In a Socratic society people would be distinguished based on their duties/ specialization, not by how much money or property they had (Ober and Carnes, 107). This type of society would have a caste system where Athens is ruled by a small number of philosophers. Another important classification is the Guardians, who would serve as Athens’ protectors. The rest of society would be made up of people who specialize in one field, whether that be shoemaker, farmer, or any other specialty (Ober and Carnes, 107). Another aspect of Socrates’ teachings that was rather controversial was the role that women can play in government. While women who are not inclined to participate in the deep thinking that philosophy requires should not be in the ruling class, Socrates argues that gender is not relevant to whether a not someone is qualified to rule (Brown). This is also a testament to his forward thinking.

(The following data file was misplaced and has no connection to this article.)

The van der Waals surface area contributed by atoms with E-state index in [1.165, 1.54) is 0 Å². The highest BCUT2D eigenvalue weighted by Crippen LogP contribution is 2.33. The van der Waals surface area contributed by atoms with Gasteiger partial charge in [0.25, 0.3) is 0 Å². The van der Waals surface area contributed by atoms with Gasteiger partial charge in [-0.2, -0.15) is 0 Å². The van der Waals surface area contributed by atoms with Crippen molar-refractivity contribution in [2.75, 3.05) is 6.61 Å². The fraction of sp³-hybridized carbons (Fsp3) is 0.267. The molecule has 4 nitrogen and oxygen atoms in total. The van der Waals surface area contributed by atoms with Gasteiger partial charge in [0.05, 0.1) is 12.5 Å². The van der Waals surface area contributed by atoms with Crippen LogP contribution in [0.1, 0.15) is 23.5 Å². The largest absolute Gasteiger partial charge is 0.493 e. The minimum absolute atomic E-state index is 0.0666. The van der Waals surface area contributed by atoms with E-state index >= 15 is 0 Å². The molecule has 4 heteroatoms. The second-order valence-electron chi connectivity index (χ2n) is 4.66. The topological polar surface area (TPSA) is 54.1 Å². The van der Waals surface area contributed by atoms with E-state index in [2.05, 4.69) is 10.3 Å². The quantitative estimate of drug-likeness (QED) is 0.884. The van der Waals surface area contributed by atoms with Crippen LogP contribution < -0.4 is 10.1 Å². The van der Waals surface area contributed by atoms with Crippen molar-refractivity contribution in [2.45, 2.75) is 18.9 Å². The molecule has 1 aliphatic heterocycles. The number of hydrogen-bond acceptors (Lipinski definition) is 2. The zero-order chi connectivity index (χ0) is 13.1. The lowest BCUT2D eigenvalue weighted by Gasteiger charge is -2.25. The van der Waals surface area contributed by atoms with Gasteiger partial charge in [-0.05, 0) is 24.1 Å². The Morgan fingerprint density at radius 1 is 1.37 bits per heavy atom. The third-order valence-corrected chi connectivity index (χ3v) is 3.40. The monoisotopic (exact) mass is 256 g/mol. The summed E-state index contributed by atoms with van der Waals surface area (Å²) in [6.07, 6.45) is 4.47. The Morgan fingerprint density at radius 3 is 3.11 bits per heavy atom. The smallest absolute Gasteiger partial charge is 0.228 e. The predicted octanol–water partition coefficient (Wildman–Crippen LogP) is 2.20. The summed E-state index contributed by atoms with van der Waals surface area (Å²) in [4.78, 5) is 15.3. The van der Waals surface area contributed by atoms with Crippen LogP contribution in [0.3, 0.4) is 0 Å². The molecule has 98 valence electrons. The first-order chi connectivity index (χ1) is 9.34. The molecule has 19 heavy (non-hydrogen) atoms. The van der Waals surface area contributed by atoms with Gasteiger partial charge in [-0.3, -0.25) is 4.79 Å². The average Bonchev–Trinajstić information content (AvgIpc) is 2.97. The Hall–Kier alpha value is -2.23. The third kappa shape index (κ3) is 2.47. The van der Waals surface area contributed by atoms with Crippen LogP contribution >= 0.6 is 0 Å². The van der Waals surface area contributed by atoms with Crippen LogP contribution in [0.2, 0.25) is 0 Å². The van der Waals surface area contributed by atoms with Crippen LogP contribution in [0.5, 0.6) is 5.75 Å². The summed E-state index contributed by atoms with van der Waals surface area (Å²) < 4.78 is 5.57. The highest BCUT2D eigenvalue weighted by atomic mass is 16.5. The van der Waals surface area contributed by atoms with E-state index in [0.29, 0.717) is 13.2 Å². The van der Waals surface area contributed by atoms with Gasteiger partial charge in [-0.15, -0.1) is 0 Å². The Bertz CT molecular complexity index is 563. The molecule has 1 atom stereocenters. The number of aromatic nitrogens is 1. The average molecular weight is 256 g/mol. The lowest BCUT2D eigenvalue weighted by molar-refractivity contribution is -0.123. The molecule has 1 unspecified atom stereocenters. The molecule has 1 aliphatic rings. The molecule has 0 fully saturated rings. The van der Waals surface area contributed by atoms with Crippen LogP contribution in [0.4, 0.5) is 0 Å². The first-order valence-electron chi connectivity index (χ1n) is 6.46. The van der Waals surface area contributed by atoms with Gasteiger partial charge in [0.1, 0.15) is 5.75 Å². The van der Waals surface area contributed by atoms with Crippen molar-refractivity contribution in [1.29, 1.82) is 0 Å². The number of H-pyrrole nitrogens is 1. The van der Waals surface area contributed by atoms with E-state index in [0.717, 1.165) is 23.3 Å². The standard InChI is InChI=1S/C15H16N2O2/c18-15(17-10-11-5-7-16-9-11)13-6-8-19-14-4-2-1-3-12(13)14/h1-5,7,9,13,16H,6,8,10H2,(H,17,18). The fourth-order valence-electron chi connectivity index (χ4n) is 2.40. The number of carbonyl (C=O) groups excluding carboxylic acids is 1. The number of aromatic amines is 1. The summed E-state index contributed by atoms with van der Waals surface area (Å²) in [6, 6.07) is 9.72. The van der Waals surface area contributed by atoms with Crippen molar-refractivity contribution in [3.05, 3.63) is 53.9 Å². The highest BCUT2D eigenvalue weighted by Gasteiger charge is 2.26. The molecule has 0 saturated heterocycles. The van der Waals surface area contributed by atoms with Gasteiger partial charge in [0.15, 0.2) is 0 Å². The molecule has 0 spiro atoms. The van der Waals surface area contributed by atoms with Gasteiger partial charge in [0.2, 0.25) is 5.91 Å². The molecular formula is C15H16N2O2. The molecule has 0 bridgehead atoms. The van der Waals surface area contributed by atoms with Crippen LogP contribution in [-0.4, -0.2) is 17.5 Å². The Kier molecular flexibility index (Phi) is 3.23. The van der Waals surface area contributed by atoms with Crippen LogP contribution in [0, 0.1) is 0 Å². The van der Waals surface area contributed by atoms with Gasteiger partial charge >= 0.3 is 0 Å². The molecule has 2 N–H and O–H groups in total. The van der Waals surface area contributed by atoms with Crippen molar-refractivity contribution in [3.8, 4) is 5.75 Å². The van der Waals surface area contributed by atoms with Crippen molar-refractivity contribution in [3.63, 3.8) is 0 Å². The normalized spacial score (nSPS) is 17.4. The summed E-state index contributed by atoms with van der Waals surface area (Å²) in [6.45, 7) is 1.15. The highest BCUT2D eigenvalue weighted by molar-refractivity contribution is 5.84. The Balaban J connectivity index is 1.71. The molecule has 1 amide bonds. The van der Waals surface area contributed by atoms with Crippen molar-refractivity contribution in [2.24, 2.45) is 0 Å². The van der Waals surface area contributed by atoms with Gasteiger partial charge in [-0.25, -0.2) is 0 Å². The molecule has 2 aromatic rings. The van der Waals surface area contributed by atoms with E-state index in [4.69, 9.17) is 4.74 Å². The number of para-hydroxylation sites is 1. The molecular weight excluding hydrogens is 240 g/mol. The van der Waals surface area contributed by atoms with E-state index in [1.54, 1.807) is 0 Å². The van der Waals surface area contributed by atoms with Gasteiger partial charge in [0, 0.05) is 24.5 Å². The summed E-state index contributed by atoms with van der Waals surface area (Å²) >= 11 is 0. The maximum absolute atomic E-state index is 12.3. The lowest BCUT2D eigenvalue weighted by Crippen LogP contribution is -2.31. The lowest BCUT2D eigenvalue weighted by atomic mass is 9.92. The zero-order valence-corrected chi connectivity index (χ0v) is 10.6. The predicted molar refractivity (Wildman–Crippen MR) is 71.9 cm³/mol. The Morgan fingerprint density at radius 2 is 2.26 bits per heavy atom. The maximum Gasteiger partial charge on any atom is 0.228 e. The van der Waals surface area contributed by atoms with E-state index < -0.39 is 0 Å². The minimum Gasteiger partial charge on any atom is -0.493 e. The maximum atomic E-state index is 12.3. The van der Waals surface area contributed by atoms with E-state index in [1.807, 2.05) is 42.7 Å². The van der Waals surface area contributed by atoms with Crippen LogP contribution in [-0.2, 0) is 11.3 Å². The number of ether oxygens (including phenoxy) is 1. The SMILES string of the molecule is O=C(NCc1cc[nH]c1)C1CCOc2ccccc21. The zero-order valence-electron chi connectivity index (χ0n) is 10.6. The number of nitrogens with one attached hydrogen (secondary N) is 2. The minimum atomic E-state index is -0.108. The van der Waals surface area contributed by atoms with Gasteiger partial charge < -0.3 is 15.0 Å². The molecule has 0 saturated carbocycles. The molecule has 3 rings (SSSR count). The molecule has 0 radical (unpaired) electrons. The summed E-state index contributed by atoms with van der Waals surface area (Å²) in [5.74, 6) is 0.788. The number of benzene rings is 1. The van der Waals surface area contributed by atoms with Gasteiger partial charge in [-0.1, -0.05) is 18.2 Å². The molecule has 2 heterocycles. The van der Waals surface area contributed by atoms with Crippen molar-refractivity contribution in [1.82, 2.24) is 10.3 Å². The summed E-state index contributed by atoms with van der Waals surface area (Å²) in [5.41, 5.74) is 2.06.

While many of Socrates’ ideals were met with scorn by his opponents, he presents several good arguments for why a democratic or oligarchic society would not necessarily be the best option. In his ideal society there would be rule by a select few people who are uniquely qualified to run a government with their philosophical backgrounds. Philosophers who participated as government leaders would lack corruption due to their simple living conditions. They would also be best qualified to ensure a safe home for the Athenian people with their critical thinking skills. Every other member of the Athens society would have one area of specialization and that would be what they dedicated their lives to doing to avoid anyone overstepping their areas of competence, in addition to a select group of Guardians who would serve as protectors for the Athenian people. This would be a much better use of the regular person’s time than participating in the Assembly where they would be unqualified to make important decisions concerning society. Although Socrates provides many good points as to why his ideal society would be the best option, there are many factors that go in to creating the ideal civilization.